Analogies for the Trinity?
Bavinck closes his consideration of the doctrine of the Trinity with a treatment of the topic of analogies or arguments for the Trinity. Is it possible to appeal to arguments or examples of “vestiges of the Trinity” in the creation to help explain or confirm the truth of the church’s dogma of the Trinity?
Though Bavinck traces the history of attempts to set forth such analogies or arguments, he views this history with some ambivalence. Despite the diversity of candidates for this purpose, they all follow roughly into two kinds: analogies that lean in the direction of “unitarianism,” or analogies that lean in the direction of “tritheism.” The first set of analogies appeals to features of the creation that reflect various forms of irreducible “threeness.” Examples of such analogies are abundant: earth/wind/fire; the three forms of water (liquid, gas, ice); fire/flame/heat; the true/the good/the beautiful; being/knowing/willing; mind/knowledge/love; root/branch/fruit, etc. In all of these analogies, there are three distinct components or elements that are essentially one. The second set of analogies appeals to the unity within diversity in relations between persons. These analogies, which have become more prevalent in modern theology, compare the Trinity with the unity of being and purpose that obtains between distinct persons. For example, in order for the Triune God to be a fellowship of perfect and mutual love, there needs to be a real difference between the One who loves (the Father) and the One who is loved and reciprocates in love (the Son); there also needs to be a communion or fellowship of love between the Father and the Son, which fellowship is effected through the communion of the Holy Spirit. The problem with all of these analogies, however, is that they tend to push in the direction of some form of Trinitarian heresy. The first set of analogies tends to suggest the error of a “Unitarian” or non-trinitiarian view of God. The second set of analogies tends to suggest the error of “Tritheism,” emphasizing the distinction of persons at the expense of the unity of being. In Bavinck’s opinion, such analogies may have limited usefulness, but they ultimately fail to capture the fullness of the Christian confession regarding the Father, the Son, and the Holy Spirit.
In his concluding section on the doctrine of the Trinity, Bavinck identifies three ways in which this dogma is absolutely vital to the Christian faith. First, the doctrine of the Trinity presents a stark contrast to the errors of Deism and Pantheism. Deism views God as though he were aloof and unrelated to the world. Though Deism regards God as the Creator of all things, it conceives the world as independent from God’s interest or involvement. Pantheism, by contrast, fails to distinguish between God and the created world, and confuses the history of the creation with the self-development of God. Second, the Christian doctrine of the Trinity simultaneously affirms God’s independence from the creation and his connectedness with the creation. According to the Christian faith, the boundary between God and the world must be maintained, even though God is pleased to reveal the fullness of his life by means of his relations with his creatures. The Christian doctrine of the Trinity makes God known as “essentially distinct from the world, yet having a blessed life of his own” (RD 2:331). And third, the doctrine of the Trinity reminds us that all things are “from,” “through,” and “in” God. Whether in creation or in recreation, the communion we enjoy with God is a communion with the Father, through the Son, and in the fellowship of the Holy Spirit. The “covenant” relationship that God aims to initiate and perfect between himself and his people can only be understood in Trinitarian terms: fellowship with God requires that God give himself to his people in the person of the Son and by way of the indwelling presence of the Holy Spirit. “Christians have a God above them, before them, and within them” (RD 2:334).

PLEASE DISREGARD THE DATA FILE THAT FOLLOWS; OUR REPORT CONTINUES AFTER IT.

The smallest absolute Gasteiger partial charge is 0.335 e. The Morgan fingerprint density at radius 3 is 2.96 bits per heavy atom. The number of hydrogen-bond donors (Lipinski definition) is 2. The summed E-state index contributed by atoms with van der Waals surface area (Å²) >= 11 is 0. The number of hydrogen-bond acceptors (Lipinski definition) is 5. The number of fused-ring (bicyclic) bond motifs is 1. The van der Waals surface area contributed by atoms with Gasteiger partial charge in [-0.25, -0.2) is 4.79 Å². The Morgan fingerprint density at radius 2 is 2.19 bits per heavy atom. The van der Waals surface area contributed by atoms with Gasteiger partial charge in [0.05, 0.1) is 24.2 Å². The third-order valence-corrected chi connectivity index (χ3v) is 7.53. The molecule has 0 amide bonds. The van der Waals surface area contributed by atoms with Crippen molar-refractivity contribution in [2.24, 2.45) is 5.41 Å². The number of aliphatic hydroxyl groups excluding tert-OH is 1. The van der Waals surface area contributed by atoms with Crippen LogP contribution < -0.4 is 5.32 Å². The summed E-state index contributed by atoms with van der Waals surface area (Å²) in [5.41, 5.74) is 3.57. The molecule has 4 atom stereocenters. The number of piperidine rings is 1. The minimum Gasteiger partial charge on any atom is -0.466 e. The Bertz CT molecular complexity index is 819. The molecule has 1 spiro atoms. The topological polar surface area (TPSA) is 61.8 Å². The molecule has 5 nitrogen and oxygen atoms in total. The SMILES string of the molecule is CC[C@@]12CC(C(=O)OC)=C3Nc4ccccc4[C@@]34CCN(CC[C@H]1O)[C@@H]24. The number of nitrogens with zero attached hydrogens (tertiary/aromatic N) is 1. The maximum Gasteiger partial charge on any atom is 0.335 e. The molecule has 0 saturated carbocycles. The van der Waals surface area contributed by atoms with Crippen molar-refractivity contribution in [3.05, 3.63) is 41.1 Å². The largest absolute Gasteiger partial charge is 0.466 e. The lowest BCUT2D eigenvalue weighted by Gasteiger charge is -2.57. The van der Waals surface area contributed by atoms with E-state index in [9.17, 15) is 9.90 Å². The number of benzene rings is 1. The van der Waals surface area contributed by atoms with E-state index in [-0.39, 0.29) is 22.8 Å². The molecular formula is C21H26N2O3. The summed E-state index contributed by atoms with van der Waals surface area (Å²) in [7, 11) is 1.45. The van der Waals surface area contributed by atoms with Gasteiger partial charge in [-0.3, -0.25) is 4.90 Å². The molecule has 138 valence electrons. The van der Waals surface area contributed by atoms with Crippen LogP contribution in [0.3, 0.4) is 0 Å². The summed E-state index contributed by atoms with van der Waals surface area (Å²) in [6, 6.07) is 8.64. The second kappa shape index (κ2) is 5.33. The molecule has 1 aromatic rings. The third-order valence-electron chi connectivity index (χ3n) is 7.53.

1. One common example of misunderstanding is the Western church’s preference for the language of “person” rather than “subsistence.” Because the term for “person” in Latin originally referred to the “mask” a person would wear, when playing a particular role in the theatre, the Eastern church viewed this language with suspicion. The distinction of the persons within the Godhead is “real,” not “apparent,” and the term “person” was viewed as an inadequate way of making this point.
2. See the Belgic Confession, Art. 8: “According to this truth and this Word of God, we believe in one only God, who is the one single essence, in which are three persons, really, truly, and eternally distinct according to their incommunicable properties; namely, the Father, and the Son, and the Holy Spirit. The Father is the cause, origin, and beginning of all things visible and invisible; the Son is the word, wisdom, and image of the Father; the Holy Spirit is the eternal power and might, proceeding from the Father and the Son. Nevertheless, God is not by this distinction divided into three, since the Holy Scriptures teach us that the Father, and the Son, and the Holy Spirit have each His personality, distinguished by Their properties; but in such wise that these three persons are but one only God.”
Dr. Cornelis Venema is the President of Mid-America Reformed Seminary in Dyer, Indiana. He is also a contributing editor to The Outlook.